I'm not a distributed file system ninja, but after consolidating as many drives I can into as few machines as I can, I would try using iSCSI to connect the bulk of the machines to one main machine. There I could consolidate things into hopefully a fault tolerant storage. Preferably, fault tolerant within a machine (if a drive goes out) and among machines (if a whole machine is power off).
Personally I like ZFS. In this case, the build in compression, dedupe and fault tolerance would be helpful. However, I'm sure there are many other ways to compress the data while making it fault tolerant.
Wish I had a real turnkey distributed file solution to recommend, I know this is really kludgey but I hope it points you in the right direction.
Edit: I am still new to ZFS and setting up iSCSI, but recalled seeing a video from Sun in Germany where they were showing the fault tolerance of ZFS. They connected three USB hubs to a computer and put four flash drives in each hub. Then to prevent any one hub from taking the storage pool down they made a RAIDz volume consisting of one flash drive from each hub. Then they stripe the four ZFS RAIDz volumes together. That way only four flash drive were used for parity. Next of course the unplugged one hub and that degraded every zpool, but all the data was available. In this configuration up to four drive could be lost, but only if any two drive were not in the same pool.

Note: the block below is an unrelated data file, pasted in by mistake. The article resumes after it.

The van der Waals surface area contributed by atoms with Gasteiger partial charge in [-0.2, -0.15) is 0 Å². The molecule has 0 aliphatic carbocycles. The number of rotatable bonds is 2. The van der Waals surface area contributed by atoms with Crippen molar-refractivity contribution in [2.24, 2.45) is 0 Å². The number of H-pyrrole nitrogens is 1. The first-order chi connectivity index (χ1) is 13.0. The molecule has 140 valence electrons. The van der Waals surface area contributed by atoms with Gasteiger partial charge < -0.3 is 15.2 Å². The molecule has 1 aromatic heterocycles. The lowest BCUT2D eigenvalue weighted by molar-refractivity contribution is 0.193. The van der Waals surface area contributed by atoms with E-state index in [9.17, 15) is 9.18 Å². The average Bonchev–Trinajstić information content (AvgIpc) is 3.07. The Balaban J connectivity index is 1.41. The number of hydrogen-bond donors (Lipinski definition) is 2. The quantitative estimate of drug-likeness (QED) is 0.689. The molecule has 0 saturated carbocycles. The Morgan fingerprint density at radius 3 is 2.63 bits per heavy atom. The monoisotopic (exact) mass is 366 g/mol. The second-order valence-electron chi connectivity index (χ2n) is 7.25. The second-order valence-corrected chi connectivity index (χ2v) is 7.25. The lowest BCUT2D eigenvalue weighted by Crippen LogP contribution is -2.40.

If this configuration was used with the raw drive of each box, then that would preserve more drives for data and not for parity. I heard FreeNAS can (or was going to be able to) share drives in a "raw" manner via iSCSI, so I presume Linux can do the same. As I said, I'm still learning, but this alternate method would be less wasteful from drive parity stand point than my previous suggestion. Of course, it would rely on using ZFS which I don't know if would be acceptable. I know it is usually best to stick to what you know if you are going to have to build/maintain/repair something, unless this is a learning experience.
Hope this is better.
Edit: Did some digging and found the video I spoke about. The part where they explain spreading the USB flash drive over the hubs starts at 2m10s. The video is to demo their storage server "Thumper" (X4500) and how to spread the disks across controllers so if you have a hard disk controller failure your data will still be good. (Personally I think this is just a video of geeks having fun. I wish I had a Thumper box myself, but my wife wouldn't like me running a pallet jack through the house. :D That is one big box.)
Edit: I remembered comming across a distributed file system called OpenAFS. I hadn't tried it, I had only read some about it. Perhaps other know how it handles in the real world.